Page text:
Students Still Aren’t Interested In The Student Centre

Perhaps you’ve noticed the catchy new poster campaign proliferating in the hallways asking what you want your student centre to look like. The posters offer suggestions to entice your imagination: a lounge, a kitchen, a study space, maybe even a massage parlour…

Of course, the massive proposed fee levy that would come along with the space didn’t make the ad copy, as students would be charged an extra $0.50 per credit for their first four semesters, and $2.50 more per credit from their fifth semester onwards.

This would all be on top of the $2.00 a credit students are already paying. If you have your calculator out, it should read $4.50 a credit.

The student centre should have been left a ghost of referendum question’s past. Seventy-two per cent of students that voted last March said “no” to the fee levy increase—and 93 per cent of students didn’t bother to vote. What’s changed?

Since 2003, the student centre has banked a cool $6.7 million of student money that sits stagnantly in a trust fund somewhere, waiting for the day when the CSU decide to put the whole pot towards a $10 million down payment on a building we haven’t expressed interest in for the last seven years.

By now, our student government needs to take the hint and use that money somewhere more effective: a $43 million dollar project with a 25-year mortgage is something we clearly have no desire to be accountable for. And, quite frankly, none of us are actually going to be around to use the place.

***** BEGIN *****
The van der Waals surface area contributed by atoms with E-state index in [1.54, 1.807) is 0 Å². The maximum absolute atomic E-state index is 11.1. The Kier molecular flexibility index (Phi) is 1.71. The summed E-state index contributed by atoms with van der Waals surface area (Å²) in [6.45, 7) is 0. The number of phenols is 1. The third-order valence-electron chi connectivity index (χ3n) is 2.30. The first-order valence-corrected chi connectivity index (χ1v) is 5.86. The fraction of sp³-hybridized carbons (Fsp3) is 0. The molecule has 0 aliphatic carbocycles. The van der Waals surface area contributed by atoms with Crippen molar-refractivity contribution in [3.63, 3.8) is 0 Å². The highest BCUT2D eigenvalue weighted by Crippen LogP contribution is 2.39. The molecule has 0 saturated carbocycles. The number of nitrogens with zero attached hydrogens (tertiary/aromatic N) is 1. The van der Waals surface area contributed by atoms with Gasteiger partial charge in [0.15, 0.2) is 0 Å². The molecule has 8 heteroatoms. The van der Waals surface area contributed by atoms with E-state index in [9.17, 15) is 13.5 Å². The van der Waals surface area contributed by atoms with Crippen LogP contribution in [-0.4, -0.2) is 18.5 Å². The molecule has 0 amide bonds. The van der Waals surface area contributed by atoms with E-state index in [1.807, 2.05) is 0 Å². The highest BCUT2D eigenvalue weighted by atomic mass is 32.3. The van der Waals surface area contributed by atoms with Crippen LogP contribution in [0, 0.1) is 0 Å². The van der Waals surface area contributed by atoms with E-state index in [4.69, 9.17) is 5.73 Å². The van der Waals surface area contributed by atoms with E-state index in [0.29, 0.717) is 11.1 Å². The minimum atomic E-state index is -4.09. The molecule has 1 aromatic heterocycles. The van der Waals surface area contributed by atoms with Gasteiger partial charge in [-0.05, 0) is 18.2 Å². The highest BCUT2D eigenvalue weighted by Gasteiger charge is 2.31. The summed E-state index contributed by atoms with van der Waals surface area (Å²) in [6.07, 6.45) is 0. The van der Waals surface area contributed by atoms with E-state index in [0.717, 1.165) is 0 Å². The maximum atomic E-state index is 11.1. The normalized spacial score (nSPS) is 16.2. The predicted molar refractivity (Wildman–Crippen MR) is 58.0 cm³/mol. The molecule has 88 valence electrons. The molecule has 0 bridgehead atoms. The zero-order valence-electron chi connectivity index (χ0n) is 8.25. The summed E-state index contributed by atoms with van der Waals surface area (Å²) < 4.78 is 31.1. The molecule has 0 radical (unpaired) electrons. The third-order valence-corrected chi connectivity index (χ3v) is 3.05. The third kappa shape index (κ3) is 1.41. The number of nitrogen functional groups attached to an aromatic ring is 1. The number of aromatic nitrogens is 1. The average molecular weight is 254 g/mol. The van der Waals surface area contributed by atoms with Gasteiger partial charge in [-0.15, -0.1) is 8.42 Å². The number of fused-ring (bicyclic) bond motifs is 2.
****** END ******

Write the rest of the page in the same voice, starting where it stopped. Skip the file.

The current CSU executive believes the reason the student body voted no to the student centre last year is because there were a lot of “NO” campaigns going around at the time—No to the Canadian Federation of Students, and … umm… yes to Le Frigo Vert? And yes to Cinema Politica?

We don’t believe that the failing of this initiative can be attributed to massive voter illiteracy. If this is the case, well, we have a bigger problem to address.

There are a lot of other campaign promises that we elected the CSU to see through.

For instance, we are currently primed to be the first university in Quebec to be water bottle free when the 10-year PepsiCo contract expires. The CSU could certainly be spending their energies negotiating with beverage companies to ensure that this socially responsible objective becomes a reality.

Also, it’s common knowledge by now that the CSU and CFS are in a lengthy court battle for over $1 million and the administration is after a couple million more while they attempt to hike our tuition. Why not deal with one issue at a time, with a focus on effectively fighting for students on both of these fronts?

These are tangible things that we actually want from our student government—so don’t overextend yourselves. We already have student space, but need help to reclaim what we have lost.

There are bigger fish to fry, CSU. Don’t be distracted—and distract us—from more attainable goals.

A new student centre isn’t one of them.

—Clay Hemmerich & Laura Beeston,
Opinions Editor & Managing Editor

This article originally appeared in Volume 31, Issue 10, published October 19, 2010.